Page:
• Replace (or augment) your family lawyer with a corporate law firm familiar with business contracts as well as your industry.
  • Replace your local insurance agent with a business insurance brokerage expert in your industry and its risks that can offer comprehensive protection options.
  • Move to a full-service commercial bank that can handle foreign transactions, provide a bigger line of credit, and perform Treasury tasks a small bank cannot do.

Evaluating Your Corporate Structure

Owners may be able to do everything as your business grows to $5-10 million. But if you want to grow to $20 million or beyond, you will have to delegate some of your duties.

For example, you want to grow your services area because itโ€™s generating the highest margins, but you donโ€™t have a general manager to oversee that area. You wonโ€™t be able to implement your strategy until you first make a tactical decision to fill that leadership role. If you are reluctant to do that because you donโ€™t want to increase payroll or delegate that particular role, or you hired someone and it didnโ€™t work out, you risk stifling growth.

Typically, there is a need to create separate leadership roles from the CEO such as sales or engineering (R&D). It can be hard to let go, but a fractional CFO can help you see gaps and make strategically smart decisions.

This is critical because if you donโ€™t proactively expand, your momentum can stall out.  

Identifying Potential Risks

Among the most important advice a fractional CFO can deliver is how and where to look for hidden risks. Thinking ahead to avoid potential problems can keep your growth from faltering. That includes reviewing purchasing and other contracts that could pose hidden risks that cost you money or hinder your ability to grow.

Here are some examples:

  • In real estate, if your debt-to-equity ratio is too high to sustain your business in the face of rising interest rates, you could be in trouble.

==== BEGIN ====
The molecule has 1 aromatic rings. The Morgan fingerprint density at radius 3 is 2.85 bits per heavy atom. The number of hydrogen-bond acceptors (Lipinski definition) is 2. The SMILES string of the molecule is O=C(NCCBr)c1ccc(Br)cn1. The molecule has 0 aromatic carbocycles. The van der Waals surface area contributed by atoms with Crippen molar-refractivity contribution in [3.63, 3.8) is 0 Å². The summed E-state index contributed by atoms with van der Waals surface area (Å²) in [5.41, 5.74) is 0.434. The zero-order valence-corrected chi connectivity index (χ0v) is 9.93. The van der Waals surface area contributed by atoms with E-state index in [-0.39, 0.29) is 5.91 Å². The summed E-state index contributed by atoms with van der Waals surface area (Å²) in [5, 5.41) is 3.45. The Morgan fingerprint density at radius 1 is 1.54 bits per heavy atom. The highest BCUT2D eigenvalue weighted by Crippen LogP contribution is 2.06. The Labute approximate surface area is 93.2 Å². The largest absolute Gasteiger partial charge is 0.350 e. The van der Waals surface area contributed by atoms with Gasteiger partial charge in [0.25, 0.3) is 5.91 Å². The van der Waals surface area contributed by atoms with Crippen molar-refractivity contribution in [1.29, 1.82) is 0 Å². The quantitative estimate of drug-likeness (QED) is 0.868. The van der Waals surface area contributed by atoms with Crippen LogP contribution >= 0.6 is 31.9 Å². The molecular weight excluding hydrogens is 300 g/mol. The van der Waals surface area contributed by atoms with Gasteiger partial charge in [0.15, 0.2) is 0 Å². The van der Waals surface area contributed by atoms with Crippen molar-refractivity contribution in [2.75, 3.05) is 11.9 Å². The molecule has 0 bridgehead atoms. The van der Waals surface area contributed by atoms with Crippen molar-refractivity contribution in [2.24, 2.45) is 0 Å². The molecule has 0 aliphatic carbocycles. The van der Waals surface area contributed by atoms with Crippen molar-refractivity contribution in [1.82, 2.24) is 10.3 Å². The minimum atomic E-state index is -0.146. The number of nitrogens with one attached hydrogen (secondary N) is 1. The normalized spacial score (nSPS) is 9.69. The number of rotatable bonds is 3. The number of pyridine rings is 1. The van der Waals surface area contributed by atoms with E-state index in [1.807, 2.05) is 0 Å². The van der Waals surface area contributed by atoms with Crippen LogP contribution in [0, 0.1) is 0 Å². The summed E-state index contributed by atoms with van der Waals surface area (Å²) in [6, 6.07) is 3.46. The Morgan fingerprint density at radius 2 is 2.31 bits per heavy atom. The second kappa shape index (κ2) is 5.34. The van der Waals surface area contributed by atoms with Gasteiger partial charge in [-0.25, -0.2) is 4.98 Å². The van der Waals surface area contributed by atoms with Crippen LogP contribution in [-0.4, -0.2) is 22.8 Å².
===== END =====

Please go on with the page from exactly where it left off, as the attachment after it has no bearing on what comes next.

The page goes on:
• In manufacturing, if you rely on a certain resource or vendor to provide a key product or component, what will happen if the vendorโ€™s price spikes? Or they go away? This could be potentially devastating to your business.
  • If another company enters the market with the same business model, could that put you out of business?  What can be done now to mitigate the risk?

Trusted Advisor For The Bigger Picture

Someone has to have their eye on all of the possible scenarios that could hinder growth. Your controller or office manager is probably not thinking in this way, and you may not get that advice from your auditor or your lawyer. You need an advisor who has seen for themselves the damage that problems such as rapidly rising interest rates, inflation, and labor costs can do. Someone who understands how to mitigate the potential problems.

An experienced fractional CFO has the forward-looking skills to understand what are the key risks you may face and make sure you donโ€™t get sideways with things that could slow your growth or even put you out of business.

download the financial checklist for business leaders at this link

Gregory R. Smith

Gregory R. Smith

Greg Smith is a director and practice lead of the Accounting and Management Outsourcing (AMO) group at Redpath and Company. He provides oversight and direction to each of the accounting, payroll consulting and Fractional CFO/Controller areas within AMO as well as directly providing Fractional CFO services. Greg began his career in the entrepreneurial services group at EY in audit and has been a Controller and CFO in public and private companies for over 20 years. Over that time, he has gained experience in a wide range of industries including manufacturing, services, software/internet/high tech, med tech, and real estate. Greg joined Redpath and Company in 2021.